thomas m wilson

Esalen – Part One

January 31st, 2008



No, it hasn’t been that dramatic a crash. But I’m going to be honest about my experiences here, and you’ll see that it isn’t all flowing smoothly.
Esalen is a kind of retreat centre, which offers week long courses in yoga, meditation, photography, amongst other things. There are about three hundred people on this cliff-side property on the steep sides of Big Sur, central coast California. Some of the people are staff, and some of the staff are ‘work-study scholars’, that is people who pay less money to live and study here for a longer period, as well as who work for some of their week. I am one of these people. I’m staying on the main property, quite close to the lodge (the dining hall) which is the centre of activity here. I’m sharing a room with a Korean guy, an English guy, and a very young American guy. They are all nice, low key people. However the English guy is on the bunk bed below me and he snores and even with ear plugs it disrupts my sleep. Hopefully tonight the white noise machine somebody left in the room will help. However not having a private space to retreat to from all the people – and the experience of being at Esalen is of being thrown into a sea of talking heads – gets me down a bit.


In the dining hall one eats at a buffet, and the food here is so various and gourmet in a very healthy sense that I am eating the best meals I’ve ever eaten.


Here is the kitchen. This is where I work six hours a day, five days a week. I am washing dishes or pots or chopping vegetables or taking salads out to the salad bar in the dining hall. I work quickly to alleviate the monotony of the jobs, and today I had the pleasure of having my iPod played on the stereo as the chef for the day didn’t have any music on him. What with work during the day and the two and a half hours of classes in the evenings I’m finding myself feeling overly controlled by outside forces (what with the additional factor of not having a private space of my own to retreat to after work or class).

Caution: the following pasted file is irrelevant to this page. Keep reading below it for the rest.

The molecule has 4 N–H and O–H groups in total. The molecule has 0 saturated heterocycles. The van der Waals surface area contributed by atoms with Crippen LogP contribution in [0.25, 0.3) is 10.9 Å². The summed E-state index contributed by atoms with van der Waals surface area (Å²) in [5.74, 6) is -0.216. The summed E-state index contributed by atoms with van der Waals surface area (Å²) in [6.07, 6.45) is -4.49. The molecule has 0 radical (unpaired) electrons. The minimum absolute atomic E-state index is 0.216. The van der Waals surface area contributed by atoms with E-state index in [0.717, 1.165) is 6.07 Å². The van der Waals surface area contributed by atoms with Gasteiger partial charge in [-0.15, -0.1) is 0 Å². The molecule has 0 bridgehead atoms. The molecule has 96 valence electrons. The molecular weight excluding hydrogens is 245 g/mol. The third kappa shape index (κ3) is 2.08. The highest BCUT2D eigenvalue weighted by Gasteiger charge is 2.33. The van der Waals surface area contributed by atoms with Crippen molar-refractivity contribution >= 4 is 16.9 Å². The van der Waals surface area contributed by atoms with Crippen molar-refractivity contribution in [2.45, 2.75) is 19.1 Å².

But I want to give a balanced view of my experience here, so now it is time to turn to some of the positives of being at Esalen. At Esalen thermal hot springs are channeled into hot bathes which are perched on the edge of the cliffs. I generally try and have two trips down the hill each day to soak in the tubs. With sore muscles from scrubbing pots or running around the kitchen, it is just what one’s body needs.


I have yet to actually take my camera into the tubs – people are generally naked so they might not appreciate it if I did – but here is where I stand on the stones above the freezing cold Pacific ocean and have a hot shower before entering the baths.


Yesterday I had a rare moment of solitude in the bathes before lunch, and as I rolled around in the water I watched an otter rolling around in the much colder water below me on his back. A pleasing analogue in recreation between me and the ocean swimmer. Lying in the hot tubs is clearly one of the best things about this place.

I have to go to bed now as I’m exhausted, but I’ll continue this blog about Esalen tomorrow.